|Sweet cider now, hard cider next month
By the time the Headhouse Farmers' Market closes for the season Dec. 18 Ben Wenk plans on selling hard cider made on his family's Three Springs Fruit Farm in Adams County.
He's been thinking about making hard cider ever since he and his father, Dave, first sold their produce at Headhouse when the Food Trust's big market opened in 2007.
"After our first day at Headhouse my dad and I decided to have a celebratory drink at what is now Cavanaughs," explained Wenk. "I got whatever tap handle I didn’t recognize and I ordered Strongbow, thinking it was a beer and not realizing it was a cider."
Ben had tried hard ciders before, like Woodchuck, but found them too sweet for his taste. But he and his dad both enjoyed the drier example. "Dad turns to me and said, like, we can make this sometime. So later that year bought used bourbon barrels and started experimenting."
Since then Wenk has taken cider much more seriously, and three years ago began planning his own commercial cidery, with help and support from some of his neighbors, including Big Hill Cidery up the road. For pressing his apples into juice, Wenk brings his bins over to Lem Christophel who runs Eden Garden Farm in nearby Dillsburg (and sells his crop at the Clark Park Farmers Market, also, like Headhouse, operated by the Food Trust).
Cider can be made from "dessert" apples, those meant for fresh eating, and it will be good. But Ben's long-term plan is to take advantage of classic cider varieties, most of which are too bitter or astringent to be appealing in a lunchbox.
So in 2013, after considerable research, Ben ordered a variety of cider apple trees to plant. They arrived and were planted last year, and may produce a few useable apples next season, but Ben isn't figuring on a significant yield until three or four years from now. A good cider, like a good wine, takes time.
Wenk explained there are four basic classifications used by the British (his inspiration in cider-making): sweets, sharps, bittersweets and bittersharps. Among the varities he's planted, some British in heritage, others American, are Dabinett, Stoke Red, Somerset Redstreak, Chisel Jersey, Harry Masters Jersey, Frequin Rouge (a traditional French variety), Brown’s Apples, Granny Winkle (an American apple, advertised as early as 1803 by a Burlington, New Jersey, nursery), Roxbury Russet and Wickson's crab. Among the more common sweet varieties Wenk plans on using are Golden Russet and Albemarle Pippin (also known as Newtown pippin).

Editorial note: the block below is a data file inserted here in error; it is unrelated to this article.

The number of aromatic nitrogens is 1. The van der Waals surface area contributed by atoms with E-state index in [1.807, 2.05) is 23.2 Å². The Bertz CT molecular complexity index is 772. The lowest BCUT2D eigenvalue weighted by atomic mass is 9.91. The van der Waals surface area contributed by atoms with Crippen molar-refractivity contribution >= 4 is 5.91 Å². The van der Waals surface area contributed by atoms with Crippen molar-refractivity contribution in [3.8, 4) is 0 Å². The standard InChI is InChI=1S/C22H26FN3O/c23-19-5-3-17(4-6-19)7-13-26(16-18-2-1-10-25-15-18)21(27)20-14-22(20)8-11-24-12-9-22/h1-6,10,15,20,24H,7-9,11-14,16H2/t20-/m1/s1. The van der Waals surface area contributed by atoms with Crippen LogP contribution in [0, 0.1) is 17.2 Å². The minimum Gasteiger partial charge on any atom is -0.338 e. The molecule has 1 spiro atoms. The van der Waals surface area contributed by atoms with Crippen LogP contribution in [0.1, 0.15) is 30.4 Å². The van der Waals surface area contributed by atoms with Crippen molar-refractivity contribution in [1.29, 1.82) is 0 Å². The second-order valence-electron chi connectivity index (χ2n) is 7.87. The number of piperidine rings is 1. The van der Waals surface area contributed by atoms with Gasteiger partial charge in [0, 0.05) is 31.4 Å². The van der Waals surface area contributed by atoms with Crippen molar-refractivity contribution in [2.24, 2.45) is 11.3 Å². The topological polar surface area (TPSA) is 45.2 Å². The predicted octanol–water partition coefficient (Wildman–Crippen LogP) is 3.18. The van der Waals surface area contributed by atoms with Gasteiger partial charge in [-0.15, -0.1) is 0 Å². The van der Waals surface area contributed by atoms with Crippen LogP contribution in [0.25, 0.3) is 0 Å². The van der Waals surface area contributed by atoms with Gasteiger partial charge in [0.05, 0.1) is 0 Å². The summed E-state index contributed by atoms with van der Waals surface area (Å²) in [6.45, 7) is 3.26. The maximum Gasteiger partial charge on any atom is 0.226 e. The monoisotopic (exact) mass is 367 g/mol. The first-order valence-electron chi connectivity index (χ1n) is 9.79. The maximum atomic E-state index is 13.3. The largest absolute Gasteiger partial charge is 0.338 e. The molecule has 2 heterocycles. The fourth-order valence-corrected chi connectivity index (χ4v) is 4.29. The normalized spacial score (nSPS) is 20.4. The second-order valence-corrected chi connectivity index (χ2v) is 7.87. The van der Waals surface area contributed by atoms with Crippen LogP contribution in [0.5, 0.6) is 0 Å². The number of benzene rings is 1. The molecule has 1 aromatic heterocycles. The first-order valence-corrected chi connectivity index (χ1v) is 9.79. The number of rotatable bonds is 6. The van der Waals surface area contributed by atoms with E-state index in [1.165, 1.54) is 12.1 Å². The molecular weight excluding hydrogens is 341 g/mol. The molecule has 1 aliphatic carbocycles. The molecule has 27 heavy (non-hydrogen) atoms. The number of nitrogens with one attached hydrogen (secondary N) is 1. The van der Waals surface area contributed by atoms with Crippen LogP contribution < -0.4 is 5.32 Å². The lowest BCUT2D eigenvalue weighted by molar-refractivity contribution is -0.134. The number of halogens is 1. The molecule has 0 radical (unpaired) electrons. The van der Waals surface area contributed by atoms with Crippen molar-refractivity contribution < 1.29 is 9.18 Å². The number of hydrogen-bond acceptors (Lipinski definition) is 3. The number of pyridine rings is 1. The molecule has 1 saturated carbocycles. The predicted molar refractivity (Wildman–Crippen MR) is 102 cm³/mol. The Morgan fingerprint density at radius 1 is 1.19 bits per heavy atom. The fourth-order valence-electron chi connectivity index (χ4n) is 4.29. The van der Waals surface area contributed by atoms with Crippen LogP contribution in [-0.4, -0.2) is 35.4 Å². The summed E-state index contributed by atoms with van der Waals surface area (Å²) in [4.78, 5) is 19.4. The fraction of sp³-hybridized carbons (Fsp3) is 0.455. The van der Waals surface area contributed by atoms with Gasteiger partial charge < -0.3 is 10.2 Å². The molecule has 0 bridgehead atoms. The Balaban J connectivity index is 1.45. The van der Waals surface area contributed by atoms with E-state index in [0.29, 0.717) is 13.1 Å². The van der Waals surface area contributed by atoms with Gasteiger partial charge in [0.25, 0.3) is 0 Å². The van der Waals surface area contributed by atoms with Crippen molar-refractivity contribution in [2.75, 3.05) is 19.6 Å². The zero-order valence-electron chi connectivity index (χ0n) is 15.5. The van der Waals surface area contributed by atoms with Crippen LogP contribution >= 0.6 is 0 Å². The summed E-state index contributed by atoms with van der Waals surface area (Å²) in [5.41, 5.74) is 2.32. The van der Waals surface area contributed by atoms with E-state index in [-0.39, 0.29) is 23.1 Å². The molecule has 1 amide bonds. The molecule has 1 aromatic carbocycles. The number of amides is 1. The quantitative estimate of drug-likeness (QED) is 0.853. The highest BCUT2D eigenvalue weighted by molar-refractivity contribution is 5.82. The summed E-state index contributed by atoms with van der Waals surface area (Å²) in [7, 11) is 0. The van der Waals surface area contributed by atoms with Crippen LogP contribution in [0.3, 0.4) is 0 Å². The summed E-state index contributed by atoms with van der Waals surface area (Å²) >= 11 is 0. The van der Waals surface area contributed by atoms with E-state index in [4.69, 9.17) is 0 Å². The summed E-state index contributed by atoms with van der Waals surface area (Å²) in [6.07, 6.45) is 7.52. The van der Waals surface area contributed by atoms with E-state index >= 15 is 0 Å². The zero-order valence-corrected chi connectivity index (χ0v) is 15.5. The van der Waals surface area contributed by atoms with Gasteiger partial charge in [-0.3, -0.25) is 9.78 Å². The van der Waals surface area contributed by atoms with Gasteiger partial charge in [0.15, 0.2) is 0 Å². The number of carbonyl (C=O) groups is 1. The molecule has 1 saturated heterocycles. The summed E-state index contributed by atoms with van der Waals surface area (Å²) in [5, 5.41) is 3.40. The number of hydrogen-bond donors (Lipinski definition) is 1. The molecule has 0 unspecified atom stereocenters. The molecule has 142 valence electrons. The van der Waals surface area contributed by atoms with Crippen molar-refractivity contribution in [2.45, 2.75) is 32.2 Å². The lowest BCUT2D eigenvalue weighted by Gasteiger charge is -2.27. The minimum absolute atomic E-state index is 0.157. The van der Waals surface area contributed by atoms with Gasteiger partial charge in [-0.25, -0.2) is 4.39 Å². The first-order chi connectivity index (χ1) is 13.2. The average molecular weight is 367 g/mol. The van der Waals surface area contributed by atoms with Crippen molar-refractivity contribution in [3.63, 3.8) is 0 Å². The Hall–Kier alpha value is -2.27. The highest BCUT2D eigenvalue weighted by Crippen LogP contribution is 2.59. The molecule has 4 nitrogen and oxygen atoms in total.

This season's hard cider will get much of its oomph from two dessert apples, one which has been a standard for the past few years, Gold Rush, and another which Wenk planted a few years ago and is just now bearing fruit in sufficient numbers, the Esopus Spitzenburg. The former is an extraordinary juicy sweet apple developed in the 1990s in a joint program by the Indiana, Illinois and New Jersey experimental agricultural stations, the latter, one of the oldest North American apples, another good juice producer with a complex flavor.
"Both Gold Rush and Spitzenburg are high in acid and brix [a measure of sugar in liquids), so they're good apples to blend," said Wenk. The sugar content is important, not so much as to add sweetness to the final product but to provide food for the yeasts that turn apple juice into hard cider.
By itself acidity doesn't make a good cider; but acids with a tannic quality do. Tannins add dryness, astringency and texture to the final product, and that's a quality many traditional cider varieties have in abundance. While his cider trees grow toward production levels, Wenk is experimenting by adding other fruits and botanicals with tannins to his mix: dry hops, chokeberries, "and similar substances to get that really bitter characteristic into our blends."
Although Wenk regards cider both in its production methods and taste qualities as closer to wine than beer, he buys into the experimentation American craft brewers are noted for and applies it to his cider.
"We take English cider makers as our inspiration," he said. Indeed, English farm tradition provides the name for his cider: "Ploughman", as in "Ploughman's Lunch," the traditional midday meal of pickle, bread and cheese.
"Like most American craft producers we use traditional methods but like the opportunity to experiment". Not orange creamsicle, he's quick to add, but he will "take the best of what’s on the farm and put it it in the bottle. If blackberries are good one year, we’ll add those. We're taking a winemaker's approach in creating a cider that a craft beer drinker would like." He hopes to add "terroir appeal" by experimenting with natural yeasts, "an expression of the soil the apples grown in," although right now commercial yeasts provide the consistency he needs.
Wenk plans to sell the cider at the farmer's markets he frequents, including Headhouse here in Philadelphia, other markets in Pennsylvania close to his Adams County base, and to taverns in Washington, D.C. He also plans to sell to kegs to Philadelphia restaurants where he currently supplies fruit.
Wenk sees cider as one more attraction to lure visitors to Adams County, beyond the battlefield at Gettysburg.
"I think hard cider in the U.S., especially east coast, has really grown up. We want to make Adams county a destination to visit and drink cider in," said Wenk.